Many times, videogames are forgotten for fairly logical reasons. Among those are the games of the past that are left behind due to their intentionally childish content. As the main demographic of gamers grow older, it is only natural that titles like Barney's Hide and Seek Game (which is admittedly a bad example, as I did not enjoy the game even as a child) can not and do not hold up. This is simply because most of us no longer want or need games that teach us basic education, have giant, friendly looking sprites, or holds our hands through the process.
Story: A cruel circus ringmaster has trapped all of the cute animals in the world with the intention of using them in his shows. He has left them in cages to be collected later on, and has entrusted his minions with the keys to his cargo. However, he missed the one animal that has the know-how to free all the others: Rolo the Elephant.
It is up to Rolo to rescue every single one of his animal friends by defeating enemies, collecting keys, and enlisting the help of previously freed animals to progress through all of the areas. He will ultimately face the ringmaster himself to free his mother, who was trapped and taken away first.
Gameplay: Rolo to the Rescue is a platformer/puzzle game not unlike The Lost Vikings, although it is much less deep. You will start out each level with only Rolo in your control. He can jump on most enemies, with dangerous looking objects (porcupines, bombs, etc.) being obvious exceptions. There are also a few power ups that will grant the elephant various attacks and powers. Tall enemies, known as McSmileys, are the ones you will need to pounce on to find keys. You will need one key for each cage.
There are four types of animals that you will rescue throughout the game: rabbits, squirrels, moles, and beavers. After being rescued, the animals will follow Rolo and will act as playable characters. You can switch between Rolo and the other animals through the pause menu. Each one has a special talent that can help Rolo reach places he could not go alone. The rabbit can jump extraordinarily high, the squirrel can climb walls, the mole can dig tunnels, and the beaver can swim across large bodies of water.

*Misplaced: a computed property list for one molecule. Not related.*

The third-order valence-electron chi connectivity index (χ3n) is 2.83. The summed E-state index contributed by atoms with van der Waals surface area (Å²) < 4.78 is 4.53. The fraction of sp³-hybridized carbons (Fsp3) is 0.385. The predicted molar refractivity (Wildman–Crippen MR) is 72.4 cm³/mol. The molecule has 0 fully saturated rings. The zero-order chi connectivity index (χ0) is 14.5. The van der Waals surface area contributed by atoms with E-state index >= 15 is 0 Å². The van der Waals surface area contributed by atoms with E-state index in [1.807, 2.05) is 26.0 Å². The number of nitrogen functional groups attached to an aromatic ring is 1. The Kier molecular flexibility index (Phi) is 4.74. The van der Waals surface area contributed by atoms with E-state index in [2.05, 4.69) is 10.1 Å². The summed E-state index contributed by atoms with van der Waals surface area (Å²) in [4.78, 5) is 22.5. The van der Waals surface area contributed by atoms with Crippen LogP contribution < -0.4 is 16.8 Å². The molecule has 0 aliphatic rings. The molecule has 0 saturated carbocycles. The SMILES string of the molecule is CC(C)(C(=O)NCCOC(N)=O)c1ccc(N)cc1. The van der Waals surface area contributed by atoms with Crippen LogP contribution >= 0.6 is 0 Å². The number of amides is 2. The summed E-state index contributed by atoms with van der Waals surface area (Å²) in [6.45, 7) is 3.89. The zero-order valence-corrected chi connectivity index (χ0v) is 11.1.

A simple example of a puzzle in Rolo to the Rescue involves using beavers to help your party cross water. No other animal, including Rolo, can swim, much less touch the stuff. If you come to a large body of water, you can switch to a beaver and swim to the other side, where you will normally find a raft. You can then activate the raft so that it will float back to pick the other animals up.
The player will need to carefully use the talents of each animal to help Rolo get to other cages and the end of each level. Only three animals can follow Rolo at a time, and if a fourth is picked up, one of the others will leave the group. Because of this, you sometimes have to be careful about who you choose to set free first, as you run the risk of losing a potentially useful animal on one that will get you nowhere.
Once you clear an area of trapped animals, you will fight a boss and move on to the next area. There are also bonus levels to find, where there are points, power ups, and sometimes even more animals to rescue.
If I had ever finished the game as a kid, this ending would have made me drown myself in tears.
The breaking of children's hearts aside, the first few areas of Rolo to the Rescue are very much worth playing through today for their neat puzzle mechanics. It is an obscure title that some seem to love regardless of its graphics, difficulty, and heart wrenching ending. The big, colorful characters may make you feel a little silly now that you are older, but it's a good bit of fun that even adults can enjoy. Under the game's sickeningly cute exterior lies a rather challenging experience.